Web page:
I know Albert Lee and Jimmy Herring apparently also hold the pick like me (although Jimmy said in an interview that he really holds it mostly with his middle finger and the pointer finger is just resting there too) but I cannot do Albert’s cross picking or Jimmy’s 2wps at all.


I’m just guessing here… but using three fingers may not be holding you back… and playing with no edge is fine. I am actually now an advocate of non-edge playing (after using an edge for years). Also… I actually kinda like Marty Friedman’s approach… I would just say to try and do it with less of an angle. Maybe try and un-rotate your forearm a bit… or maybe extend your wrist back a bit (like getting ready to knock the door)… that might help to ‘center’ your slant a bit more. I think the key for TWPS is to give you the range/flexibility to change the angle of attack.

As far as your question of being able to pick anything… and not having to worry about phrasing… for that, I’d say… cross-picking might be a better goal. Even though TWPS is superior to DWPS… you may be a bit disappointed… because you still will find yourself phrasing. But I will say that TWPS helped give me the range of motion to switch over to cross-picking.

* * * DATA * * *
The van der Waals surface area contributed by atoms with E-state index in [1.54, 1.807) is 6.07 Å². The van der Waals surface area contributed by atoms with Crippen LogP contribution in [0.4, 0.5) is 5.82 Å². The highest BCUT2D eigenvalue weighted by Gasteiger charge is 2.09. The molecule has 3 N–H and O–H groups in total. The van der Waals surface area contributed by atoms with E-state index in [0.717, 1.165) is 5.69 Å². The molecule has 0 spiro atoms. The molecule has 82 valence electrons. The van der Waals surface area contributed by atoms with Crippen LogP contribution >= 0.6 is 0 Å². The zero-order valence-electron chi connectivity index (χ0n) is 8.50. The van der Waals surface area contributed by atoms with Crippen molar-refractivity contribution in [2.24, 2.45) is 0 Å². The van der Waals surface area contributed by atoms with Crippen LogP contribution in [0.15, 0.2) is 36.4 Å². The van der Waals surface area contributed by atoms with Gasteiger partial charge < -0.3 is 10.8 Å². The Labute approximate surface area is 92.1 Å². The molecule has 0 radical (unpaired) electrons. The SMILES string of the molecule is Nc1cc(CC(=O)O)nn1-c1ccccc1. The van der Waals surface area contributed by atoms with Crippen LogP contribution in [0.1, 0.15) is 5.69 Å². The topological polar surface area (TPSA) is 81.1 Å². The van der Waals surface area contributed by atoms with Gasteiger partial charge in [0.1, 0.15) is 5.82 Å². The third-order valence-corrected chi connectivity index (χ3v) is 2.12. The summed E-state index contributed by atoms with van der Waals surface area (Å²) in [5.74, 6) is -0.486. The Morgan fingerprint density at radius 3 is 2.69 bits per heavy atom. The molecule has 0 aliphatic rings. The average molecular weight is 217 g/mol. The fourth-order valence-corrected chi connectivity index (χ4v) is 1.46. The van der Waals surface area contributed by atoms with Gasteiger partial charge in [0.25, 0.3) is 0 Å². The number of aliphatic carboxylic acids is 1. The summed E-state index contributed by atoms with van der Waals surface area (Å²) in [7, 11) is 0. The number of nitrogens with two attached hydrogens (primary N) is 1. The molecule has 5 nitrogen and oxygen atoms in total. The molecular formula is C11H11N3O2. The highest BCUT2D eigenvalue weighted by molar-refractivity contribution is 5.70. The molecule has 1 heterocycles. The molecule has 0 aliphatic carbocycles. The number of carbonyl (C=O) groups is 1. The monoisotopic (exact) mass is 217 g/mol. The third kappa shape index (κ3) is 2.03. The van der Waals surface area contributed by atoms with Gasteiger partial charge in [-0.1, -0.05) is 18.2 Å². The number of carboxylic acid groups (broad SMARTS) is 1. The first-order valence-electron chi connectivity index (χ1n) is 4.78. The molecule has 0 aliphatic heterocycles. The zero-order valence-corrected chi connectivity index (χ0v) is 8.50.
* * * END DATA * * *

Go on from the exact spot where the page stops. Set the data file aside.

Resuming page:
Oh, and… if after 15 years, you can play Yngvie and EJ without problems… then your ahead of the curve, trust me. I know people who’ve been playing for decades… and can’t play those tunes.


Thanks man. I always compare myself to a few dudes I knew growing up who picked up the guitar and after a few years of watching Rock Discipline, could alternate pick anything easily. I never got that, not realizing it was because of DWPS, and I tend to compare myself to them from a pedagogical standpoint.


Possibly. Middle finger and three-finger grips are by their nature supinated, and supinated setups tend toward downward pickslanting. Everything you are describing makes perfect sense. We spent a lot of time in the most recent broadcast on picking motion discussing the effects of grips like this on picking motion, so I would recommend checking that out if you have a subscription.